The shift function in Perl will remove the first value of the array passed to it and return it.

my @names = ('Foo', 'Bar', 'Moo');
my $first = shift @names;
print "$first\n";     # Foo
print "@names\n";     # Bar Moo

Note, the array itself got shorter. The first element was removed from it!

shift without parameters

In case no array is passed to it, shift has two defaults depending on the location of shift.

If shift is outside any function it takes the first element of @ARGV (the parameter list of the program).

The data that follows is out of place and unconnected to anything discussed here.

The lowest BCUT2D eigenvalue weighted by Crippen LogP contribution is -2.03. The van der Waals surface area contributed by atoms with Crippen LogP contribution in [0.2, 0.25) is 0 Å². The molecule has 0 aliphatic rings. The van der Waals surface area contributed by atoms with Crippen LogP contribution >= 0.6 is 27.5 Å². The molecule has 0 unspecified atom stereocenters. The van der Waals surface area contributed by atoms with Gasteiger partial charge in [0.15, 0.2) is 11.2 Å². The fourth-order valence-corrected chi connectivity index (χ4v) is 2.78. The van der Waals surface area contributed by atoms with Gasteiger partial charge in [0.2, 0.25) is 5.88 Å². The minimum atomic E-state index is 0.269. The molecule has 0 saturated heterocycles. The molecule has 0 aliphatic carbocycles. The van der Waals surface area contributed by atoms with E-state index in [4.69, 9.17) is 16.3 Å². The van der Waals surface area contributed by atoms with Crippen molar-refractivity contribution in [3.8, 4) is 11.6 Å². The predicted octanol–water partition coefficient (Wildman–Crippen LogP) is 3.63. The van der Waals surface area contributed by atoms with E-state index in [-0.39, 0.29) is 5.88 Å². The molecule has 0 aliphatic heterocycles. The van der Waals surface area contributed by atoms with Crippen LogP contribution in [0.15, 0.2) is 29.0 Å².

examples/shift_argv.pl

use strict;
use warnings;

my $first = shift;
print "$first\n";

$ perl examples/shift_argv.pl one two
one

If shift is inside a function it takes the first element of @_ (the parameter list of the function).

examples/shift_in_sub.pl

use strict;
use warnings;


sub something {
	my $first = shift;
	print "$first\n";
}

something('hello', 'world');

$ perl examples/shift_in_sub.pl one two
hello

Here shift disregarded the content of @ARGV and took the first element of @_, the array holding the parameters passed to the function.

Shift on empty array

If the array shift works on is empty, then shift will return undef.

Regardless if the array was explicitely given to it or implicely selected based on the location of shift.

See video explaining shift and unshift or the example using shift to get first parameter of a script.